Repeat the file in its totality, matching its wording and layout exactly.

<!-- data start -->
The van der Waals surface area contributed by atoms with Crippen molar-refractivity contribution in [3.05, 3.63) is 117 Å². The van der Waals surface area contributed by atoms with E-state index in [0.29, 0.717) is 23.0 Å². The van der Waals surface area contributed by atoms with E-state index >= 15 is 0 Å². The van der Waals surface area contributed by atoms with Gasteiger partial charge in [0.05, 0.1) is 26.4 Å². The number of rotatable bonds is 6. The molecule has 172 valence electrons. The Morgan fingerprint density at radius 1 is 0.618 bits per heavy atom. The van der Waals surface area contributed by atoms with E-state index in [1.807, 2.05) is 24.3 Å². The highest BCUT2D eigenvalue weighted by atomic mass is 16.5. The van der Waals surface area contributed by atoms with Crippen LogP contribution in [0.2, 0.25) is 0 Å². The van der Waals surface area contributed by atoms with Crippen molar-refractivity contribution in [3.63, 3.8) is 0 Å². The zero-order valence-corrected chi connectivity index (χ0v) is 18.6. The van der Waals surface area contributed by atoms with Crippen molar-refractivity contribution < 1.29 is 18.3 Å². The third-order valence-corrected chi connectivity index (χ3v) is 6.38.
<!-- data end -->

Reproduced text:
The van der Waals surface area contributed by atoms with Crippen molar-refractivity contribution in [3.05, 3.63) is 117 Å². The van der Waals surface area contributed by atoms with E-state index in [0.29, 0.717) is 23.0 Å². The van der Waals surface area contributed by atoms with E-state index >= 15 is 0 Å². The van der Waals surface area contributed by atoms with Gasteiger partial charge in [0.05, 0.1) is 26.4 Å². The number of rotatable bonds is 6. The molecule has 172 valence electrons. The Morgan fingerprint density at radius 1 is 0.618 bits per heavy atom. The van der Waals surface area contributed by atoms with E-state index in [1.807, 2.05) is 24.3 Å². The highest BCUT2D eigenvalue weighted by atomic mass is 16.5. The van der Waals surface area contributed by atoms with Crippen LogP contribution in [0.2, 0.25) is 0 Å². The van der Waals surface area contributed by atoms with Crippen molar-refractivity contribution in [3.63, 3.8) is 0 Å². The zero-order valence-corrected chi connectivity index (χ0v) is 18.6. The van der Waals surface area contributed by atoms with Crippen molar-refractivity contribution < 1.29 is 18.3 Å². The third-order valence-corrected chi connectivity index (χ3v) is 6.38.